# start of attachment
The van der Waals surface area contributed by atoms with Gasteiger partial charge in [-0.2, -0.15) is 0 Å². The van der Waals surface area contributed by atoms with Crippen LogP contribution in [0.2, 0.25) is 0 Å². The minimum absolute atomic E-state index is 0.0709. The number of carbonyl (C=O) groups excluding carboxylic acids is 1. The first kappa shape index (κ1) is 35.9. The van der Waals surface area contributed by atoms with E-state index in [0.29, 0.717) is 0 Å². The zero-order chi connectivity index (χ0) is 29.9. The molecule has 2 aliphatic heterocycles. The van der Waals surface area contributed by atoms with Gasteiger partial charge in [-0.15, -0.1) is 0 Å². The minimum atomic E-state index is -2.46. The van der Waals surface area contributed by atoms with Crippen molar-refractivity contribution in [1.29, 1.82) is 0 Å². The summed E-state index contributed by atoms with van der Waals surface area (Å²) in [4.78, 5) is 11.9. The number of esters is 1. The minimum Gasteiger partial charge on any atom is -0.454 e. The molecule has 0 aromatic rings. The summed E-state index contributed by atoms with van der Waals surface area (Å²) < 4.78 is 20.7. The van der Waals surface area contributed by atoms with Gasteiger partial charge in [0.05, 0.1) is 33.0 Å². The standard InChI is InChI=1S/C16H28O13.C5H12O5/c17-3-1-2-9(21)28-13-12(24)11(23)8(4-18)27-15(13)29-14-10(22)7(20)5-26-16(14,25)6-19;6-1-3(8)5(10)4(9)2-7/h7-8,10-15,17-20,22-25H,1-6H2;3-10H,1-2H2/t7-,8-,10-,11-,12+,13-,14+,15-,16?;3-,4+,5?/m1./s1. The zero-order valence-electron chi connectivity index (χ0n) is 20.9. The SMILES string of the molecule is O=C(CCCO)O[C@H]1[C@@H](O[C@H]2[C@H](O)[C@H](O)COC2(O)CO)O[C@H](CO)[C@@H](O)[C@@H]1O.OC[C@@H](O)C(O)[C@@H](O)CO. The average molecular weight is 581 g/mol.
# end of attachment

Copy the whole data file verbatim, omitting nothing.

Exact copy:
The van der Waals surface area contributed by atoms with Gasteiger partial charge in [-0.2, -0.15) is 0 Å². The van der Waals surface area contributed by atoms with Crippen LogP contribution in [0.2, 0.25) is 0 Å². The minimum absolute atomic E-state index is 0.0709. The number of carbonyl (C=O) groups excluding carboxylic acids is 1. The first kappa shape index (κ1) is 35.9. The van der Waals surface area contributed by atoms with E-state index in [0.29, 0.717) is 0 Å². The zero-order chi connectivity index (χ0) is 29.9. The molecule has 2 aliphatic heterocycles. The van der Waals surface area contributed by atoms with Gasteiger partial charge in [-0.15, -0.1) is 0 Å². The minimum atomic E-state index is -2.46. The van der Waals surface area contributed by atoms with Crippen molar-refractivity contribution in [1.29, 1.82) is 0 Å². The summed E-state index contributed by atoms with van der Waals surface area (Å²) in [4.78, 5) is 11.9. The number of esters is 1. The minimum Gasteiger partial charge on any atom is -0.454 e. The molecule has 0 aromatic rings. The summed E-state index contributed by atoms with van der Waals surface area (Å²) < 4.78 is 20.7. The van der Waals surface area contributed by atoms with Gasteiger partial charge in [0.05, 0.1) is 33.0 Å². The standard InChI is InChI=1S/C16H28O13.C5H12O5/c17-3-1-2-9(21)28-13-12(24)11(23)8(4-18)27-15(13)29-14-10(22)7(20)5-26-16(14,25)6-19;6-1-3(8)5(10)4(9)2-7/h7-8,10-15,17-20,22-25H,1-6H2;3-10H,1-2H2/t7-,8-,10-,11-,12+,13-,14+,15-,16?;3-,4+,5?/m1./s1. The zero-order valence-electron chi connectivity index (χ0n) is 20.9. The SMILES string of the molecule is O=C(CCCO)O[C@H]1[C@@H](O[C@H]2[C@H](O)[C@H](O)COC2(O)CO)O[C@H](CO)[C@@H](O)[C@@H]1O.OC[C@@H](O)C(O)[C@@H](O)CO. The average molecular weight is 581 g/mol.